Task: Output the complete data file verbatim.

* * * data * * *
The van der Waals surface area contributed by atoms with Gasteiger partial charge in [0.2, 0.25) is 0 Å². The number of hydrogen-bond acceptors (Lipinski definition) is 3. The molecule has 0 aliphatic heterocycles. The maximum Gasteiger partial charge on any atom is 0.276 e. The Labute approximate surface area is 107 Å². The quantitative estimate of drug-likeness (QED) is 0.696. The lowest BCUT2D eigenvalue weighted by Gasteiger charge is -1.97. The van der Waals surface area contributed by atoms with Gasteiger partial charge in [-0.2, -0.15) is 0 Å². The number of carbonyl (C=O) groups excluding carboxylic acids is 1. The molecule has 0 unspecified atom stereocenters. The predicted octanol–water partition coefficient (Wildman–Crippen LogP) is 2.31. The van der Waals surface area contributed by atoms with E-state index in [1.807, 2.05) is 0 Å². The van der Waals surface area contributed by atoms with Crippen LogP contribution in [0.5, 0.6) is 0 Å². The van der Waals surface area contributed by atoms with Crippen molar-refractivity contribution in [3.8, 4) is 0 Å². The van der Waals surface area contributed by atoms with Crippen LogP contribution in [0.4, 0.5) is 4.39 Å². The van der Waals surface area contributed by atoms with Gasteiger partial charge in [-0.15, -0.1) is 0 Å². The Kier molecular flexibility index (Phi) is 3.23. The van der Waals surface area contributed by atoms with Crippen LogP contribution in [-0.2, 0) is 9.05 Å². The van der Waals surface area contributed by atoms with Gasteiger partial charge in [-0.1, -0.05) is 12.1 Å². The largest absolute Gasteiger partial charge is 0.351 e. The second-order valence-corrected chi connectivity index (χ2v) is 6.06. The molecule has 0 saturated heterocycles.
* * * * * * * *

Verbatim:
The van der Waals surface area contributed by atoms with Gasteiger partial charge in [0.2, 0.25) is 0 Å². The number of hydrogen-bond acceptors (Lipinski definition) is 3. The molecule has 0 aliphatic heterocycles. The maximum Gasteiger partial charge on any atom is 0.276 e. The Labute approximate surface area is 107 Å². The quantitative estimate of drug-likeness (QED) is 0.696. The lowest BCUT2D eigenvalue weighted by Gasteiger charge is -1.97. The van der Waals surface area contributed by atoms with Gasteiger partial charge in [-0.2, -0.15) is 0 Å². The number of carbonyl (C=O) groups excluding carboxylic acids is 1. The molecule has 0 unspecified atom stereocenters. The predicted octanol–water partition coefficient (Wildman–Crippen LogP) is 2.31. The van der Waals surface area contributed by atoms with E-state index in [1.807, 2.05) is 0 Å². The van der Waals surface area contributed by atoms with Crippen LogP contribution in [0.5, 0.6) is 0 Å². The van der Waals surface area contributed by atoms with Crippen molar-refractivity contribution in [3.8, 4) is 0 Å². The van der Waals surface area contributed by atoms with Crippen LogP contribution in [0.4, 0.5) is 4.39 Å². The van der Waals surface area contributed by atoms with Gasteiger partial charge in [-0.15, -0.1) is 0 Å². The Kier molecular flexibility index (Phi) is 3.23. The van der Waals surface area contributed by atoms with Crippen LogP contribution in [-0.2, 0) is 9.05 Å². The van der Waals surface area contributed by atoms with Gasteiger partial charge in [-0.1, -0.05) is 12.1 Å². The largest absolute Gasteiger partial charge is 0.351 e. The second-order valence-corrected chi connectivity index (χ2v) is 6.06. The molecule has 0 saturated heterocycles.